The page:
Whether you are a recent employee in the aviation industry now on the lookout for an aviation outplacement service, or you are a student wondering what life may be like in the sector, you may be interested to know that hundreds more air traffic controller (ATC) trainees are now being sought.
As reported by the BBC and other sources, NATS – formerly National Air Traffic Services, the main air navigation service provider in the United Kingdom – has launched a recruitment drive ahead of what could be UK airports’ busiest summer on record.
The organisation is encouraging students on the verge of achieving their exam results to consider an ATC career, but is also urging graduates and people “from all walks of life” to apply.
UK flight numbers expected to soar
While this summer alone is shaping up to be an extremely busy one for British airports – with daily flights across the entire country peaking at more than 8,800 a day – NATS expects the number of flights to continue climbing in the more distant future.
It has forecast that by 2030, there will be 355 million passengers flying to and from the UK on more than 3.1 million flights, equating to an extra 500,000 flights annually.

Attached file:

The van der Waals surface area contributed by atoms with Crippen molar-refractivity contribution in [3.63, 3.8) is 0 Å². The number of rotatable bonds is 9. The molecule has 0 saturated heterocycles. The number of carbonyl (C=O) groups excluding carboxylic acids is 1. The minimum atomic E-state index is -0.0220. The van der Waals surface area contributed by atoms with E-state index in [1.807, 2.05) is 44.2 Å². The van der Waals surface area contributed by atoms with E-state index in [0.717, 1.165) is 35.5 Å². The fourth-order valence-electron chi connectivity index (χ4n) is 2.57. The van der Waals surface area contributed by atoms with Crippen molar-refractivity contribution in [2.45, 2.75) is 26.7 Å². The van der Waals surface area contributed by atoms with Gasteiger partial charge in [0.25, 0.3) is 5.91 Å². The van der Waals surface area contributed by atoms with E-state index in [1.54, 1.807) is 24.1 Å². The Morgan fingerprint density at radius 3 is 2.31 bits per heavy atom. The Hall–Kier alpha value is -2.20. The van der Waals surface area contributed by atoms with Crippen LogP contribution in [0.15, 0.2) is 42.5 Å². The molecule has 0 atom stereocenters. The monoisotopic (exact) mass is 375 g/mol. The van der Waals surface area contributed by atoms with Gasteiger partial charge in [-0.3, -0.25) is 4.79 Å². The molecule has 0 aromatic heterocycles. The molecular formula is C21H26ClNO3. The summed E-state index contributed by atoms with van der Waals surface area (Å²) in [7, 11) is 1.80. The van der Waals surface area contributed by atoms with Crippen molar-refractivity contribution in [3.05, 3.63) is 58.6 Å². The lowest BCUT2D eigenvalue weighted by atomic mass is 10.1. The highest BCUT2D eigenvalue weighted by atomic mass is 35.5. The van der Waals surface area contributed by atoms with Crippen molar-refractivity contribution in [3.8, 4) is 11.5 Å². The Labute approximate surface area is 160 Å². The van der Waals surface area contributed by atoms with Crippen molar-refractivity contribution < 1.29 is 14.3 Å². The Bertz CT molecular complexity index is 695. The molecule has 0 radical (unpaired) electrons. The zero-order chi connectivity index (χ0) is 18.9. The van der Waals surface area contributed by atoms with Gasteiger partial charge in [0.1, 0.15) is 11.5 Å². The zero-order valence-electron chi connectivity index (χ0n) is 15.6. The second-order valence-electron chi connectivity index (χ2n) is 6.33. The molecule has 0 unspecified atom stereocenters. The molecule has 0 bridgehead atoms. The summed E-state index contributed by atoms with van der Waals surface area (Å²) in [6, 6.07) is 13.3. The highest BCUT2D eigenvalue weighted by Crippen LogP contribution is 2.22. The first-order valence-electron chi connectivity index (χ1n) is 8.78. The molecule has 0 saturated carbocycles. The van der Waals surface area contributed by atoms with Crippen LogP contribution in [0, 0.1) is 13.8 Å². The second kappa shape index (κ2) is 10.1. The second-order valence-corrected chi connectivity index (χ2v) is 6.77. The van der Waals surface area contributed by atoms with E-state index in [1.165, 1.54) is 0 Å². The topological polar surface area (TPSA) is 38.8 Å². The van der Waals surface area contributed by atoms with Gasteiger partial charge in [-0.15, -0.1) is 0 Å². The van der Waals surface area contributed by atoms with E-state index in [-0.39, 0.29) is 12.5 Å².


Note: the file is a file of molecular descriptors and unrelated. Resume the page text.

About 1,670 NATS controllers currently manage the flow of aircraft through UK airspace, at 13 of the busiest airports in the country. The organisation has said that it will need to hire more than 200 trainees each year to meet rising demand.
“Not necessarily looking for aviation geeks”
General manager of NATS at Aberdeen Airport, Daryl Heaselgrave, commented: “We are looking to recruit a good number of ATCs over the next few years and we are looking for people from all walks of life.
“We are not necessarily looking for aviation geeks – we are looking for people who want to get into a job that is exciting, demanding and lives at the centre of the airport.
“It is not necessarily about academic capability – it is about aptitude. Yes, we would like people with a good basic mathematical brain but we are also looking for decision-makers, for people who can prioritise and people who can multi-task.”
NATS says that candidates to be an ATC do not need to possess a degree, with five GCSEs at grades of between A and C being adequate. Only around one in 200 candidates is hired on average, but trainees are paid, and a career as a qualified ATC can come with a six-figure salary.
It also takes about three to four years from the initial application stage for successful candidates to be validated as ATCs.
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